Driving through the Peruvian mountains.


Then just as suddenly, out of the mist, full sunshine, the scenery changing from hairpin to hairpin. We were descending toward a lush shoulder of high land, an upper valley nestled in a crown of mountains far below, dotted with tiny farmhouses and quiltwork cornfields, into which the road descended in a series of insane switchbacks. It was a perfect lost valley; a prime spot for Eldorado.



A prime spot for Eldorado.


I still have no idea how Sandy spots specimens from the car even at the modest speeds we were achieving. But at last Prof Knapp bade us stop for our first samples amid a gradually drier landscape.


The sun was melting the clouds away and the morning was mellowing nicely. Nearby, an allotment of sorts, a small bungalow and what I thought were petrol pumps. The immediate area was lush, catching runoff rainwater in a small series of irrigation ditches. Prime mozzie territory, I thought. Again, parts of the area had been cleared recently – the solanum species again proving keener than mustard to move in quick on new space.


My ridiculous sample notes about the sampling area – for 'twas my job – read: “A small irrigation ditch is nearby and a 'petrol station' nearby also.”  I see now it was not a petrol station, but someone's dwelling, but their toilets seemed public enough at the time.


Sandy and the Fly Girls exited, rummaged in the back for Sucky and Sweep, then set off into the undergrowth. Evelyn swished gamely. Erica bothered a bush. I made notes. Sandy snagged some excellent samples of Solanum dilleni. I went to the toilet again.


(Erica once more - many conversations on fieldtrips revolve around toilets - how often you need to go, the facilities etc)


On we went. As we sank riverwards, hopes rose in the back of the truck that the ever-more arid terrain may harbour the tomato relatives we had encountered in similar habitats earlier in the trip: habrochaites perhaps. It was getting drier and drier. I prefer the lush stuff up in the mountains.


We fairly freewheeled to the next stop a couple of miles hence, where a sharp bend in the road concealed a small clutch of solenum arcanum known from Sandy's notes to be in this location many years previously. It was still there. All manner of insects waited to be sucked from the bushes, but nearby sat a sizeable troop of Homosapiens Peruensis, taking a break from mending the road. They were much animated by the sight of Erica's immense suction apparatus. We had disturbed the species in its natural habitat, so had to bear with good grace the sniggering and what I imagined to be Spanish double entendres. The Challenges of Fieldwork.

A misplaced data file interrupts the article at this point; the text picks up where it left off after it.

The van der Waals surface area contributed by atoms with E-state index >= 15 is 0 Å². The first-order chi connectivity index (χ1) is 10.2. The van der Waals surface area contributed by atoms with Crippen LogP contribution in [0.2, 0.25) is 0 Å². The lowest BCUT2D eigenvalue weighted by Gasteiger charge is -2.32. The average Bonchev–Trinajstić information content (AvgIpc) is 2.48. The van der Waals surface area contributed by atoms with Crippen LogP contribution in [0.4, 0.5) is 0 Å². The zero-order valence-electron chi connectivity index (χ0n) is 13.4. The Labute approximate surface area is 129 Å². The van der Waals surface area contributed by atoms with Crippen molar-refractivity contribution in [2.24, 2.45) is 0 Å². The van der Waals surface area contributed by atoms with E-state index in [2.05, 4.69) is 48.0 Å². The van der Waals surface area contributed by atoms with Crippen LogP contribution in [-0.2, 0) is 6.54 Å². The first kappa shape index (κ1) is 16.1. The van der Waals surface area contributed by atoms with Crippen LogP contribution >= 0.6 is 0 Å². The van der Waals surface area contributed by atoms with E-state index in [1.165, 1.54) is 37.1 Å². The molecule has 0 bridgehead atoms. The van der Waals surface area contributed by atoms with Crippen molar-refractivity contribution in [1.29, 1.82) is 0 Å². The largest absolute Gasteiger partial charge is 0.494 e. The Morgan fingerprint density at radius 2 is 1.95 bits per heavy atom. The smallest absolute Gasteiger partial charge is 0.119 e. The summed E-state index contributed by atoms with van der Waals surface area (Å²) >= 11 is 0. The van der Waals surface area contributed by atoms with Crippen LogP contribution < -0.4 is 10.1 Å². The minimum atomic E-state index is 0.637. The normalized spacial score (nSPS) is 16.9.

My notes say we came away with some samples of “Solanum simplefolium” but, according to Google, this doesn't exist. That's a shame – I liked that name. I can only imagine it was Solanum pimpenellifolium. This sports little purple flowers and tiny tomatoes – tomatillos – which are edible. It's a really close relative of our tomatoes. Indeed, it is sometimes called a wild tomato.



Some Peruvian geology.


Further we sank toward the Marañón in our search for tomato and potato data, through spectacular peaks and pyramids of twisted volcanic rock where lava seams poked through like ribcages, past abandoned pasture and the occasional hungry-looking donkey picking through the brush.


At last we reached the valley floor, at the village of Chacanto in the district of Las Balsas – gateway to the Amazonas region. It was now all firmly semi-desert, reminiscent of parts of Nevada or Utah, catching the full ferocity of the sun. It felt like being stir-fried. The river looked inviting, but the Marañón slides through at a good clip here even in the dry season. It is a mere stream compared with what it would become downstream, but the bridge that spans it is a good 100m in length. We rolled over the bridge, stopped only a few minutes for a coffee in the sleepy village, and went on our way. We still had a long way to go...